|Matthew Henry's Concise Commentary|
26:26-33 When a man's ways please the Lord, he maketh even his enemies to be at peace with him, Pr 16:7. Kings' hearts are in his hands, and when he pleases, he can turn them to favour his people. It is not wrong to stand upon our guard in dealing with those who have acted unfairly. But Isaac did not insist on the unkindnesses they had done him; he freely entered into friendship with them. Religion teaches us to be neighbourly, and, as much as in us lies, to live peaceable with all men. Providence smiled upon what Isaac did; God blessed his labours.
Verse 33. - And he called it Shebah ("Oath;" which he would certainly not have done had it not been a well): therefore the name of the city (which ultimately gathered round the well) is Beersheba - i.e. the well of the oath (vide Genesis 21:31). Isaac must have perfectly understood that the place had been so named by his father three quarters of a century previous; but either the name had been forgotten by others, or had not come into general use amongst the inhabitants, or, observing the coincidence between his finding a well just at the time of covenanting with Abimelech and the fact that his father's treaty was also connected with a well, he wished to confirm and perpetuate the early name which had been assigned to the town. It is not certain that this was Abraham s well which had been rediscovered; the probability is that it was another, since at Bir-es-Sheba two wells are still in existence (vide Genesis 21:31) unto this day - an expression used throughout Genesis to describe events separated from the age of Moses by several centuries (vide Genesis 19:37, 38; Genesis 22:14; Genesis 32:32).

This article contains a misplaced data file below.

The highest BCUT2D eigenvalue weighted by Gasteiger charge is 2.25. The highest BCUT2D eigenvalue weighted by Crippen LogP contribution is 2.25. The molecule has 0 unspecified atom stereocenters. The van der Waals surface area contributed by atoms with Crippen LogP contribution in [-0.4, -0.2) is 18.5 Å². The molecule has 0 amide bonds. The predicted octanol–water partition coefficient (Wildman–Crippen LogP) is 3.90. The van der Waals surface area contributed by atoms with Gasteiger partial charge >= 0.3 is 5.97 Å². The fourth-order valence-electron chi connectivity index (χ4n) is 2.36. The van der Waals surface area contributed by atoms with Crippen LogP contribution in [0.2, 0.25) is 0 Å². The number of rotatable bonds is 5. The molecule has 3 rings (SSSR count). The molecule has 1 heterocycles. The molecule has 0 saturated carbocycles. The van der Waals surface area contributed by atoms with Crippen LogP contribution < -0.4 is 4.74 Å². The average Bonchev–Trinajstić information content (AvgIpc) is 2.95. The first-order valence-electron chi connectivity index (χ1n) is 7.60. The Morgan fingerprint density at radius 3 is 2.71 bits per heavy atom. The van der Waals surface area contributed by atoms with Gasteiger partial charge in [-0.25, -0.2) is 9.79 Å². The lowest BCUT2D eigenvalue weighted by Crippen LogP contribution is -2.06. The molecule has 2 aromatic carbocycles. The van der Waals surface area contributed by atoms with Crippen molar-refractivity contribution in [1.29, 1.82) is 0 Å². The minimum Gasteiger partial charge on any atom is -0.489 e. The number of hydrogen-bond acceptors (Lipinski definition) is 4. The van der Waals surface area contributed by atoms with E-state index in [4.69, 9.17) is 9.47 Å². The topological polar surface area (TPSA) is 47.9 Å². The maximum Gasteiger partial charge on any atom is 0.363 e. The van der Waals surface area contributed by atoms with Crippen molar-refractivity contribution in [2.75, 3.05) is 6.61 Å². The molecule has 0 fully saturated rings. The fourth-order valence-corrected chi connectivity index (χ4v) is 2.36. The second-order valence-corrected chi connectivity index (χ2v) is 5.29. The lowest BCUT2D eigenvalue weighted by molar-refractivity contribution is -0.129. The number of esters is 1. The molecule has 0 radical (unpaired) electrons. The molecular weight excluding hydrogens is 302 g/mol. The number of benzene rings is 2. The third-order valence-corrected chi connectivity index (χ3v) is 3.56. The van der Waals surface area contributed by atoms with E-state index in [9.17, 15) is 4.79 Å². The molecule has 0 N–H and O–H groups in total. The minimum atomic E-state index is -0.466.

Gill's Exposition of the Entire Bible
And he called it Sheba,.... Which, according to Jerom, signifies "fulness", as if it had its name from the abundance of water in it; but rather it signifies an "oath", and was so called from the oath, which he and Abimelech had just took to one another; and these circumstances meeting together, the taking of the oath, and the account of the well:
therefore the name of the city is Beersheba unto this day; that is, the well of the oath: it had been so called by Abraham an hundred years ago or more; but now upon this occasion it was renewed and confirmed, and so continued until the times of Moses, and many ages after.
Genesis 26:33 Parallel Commentaries
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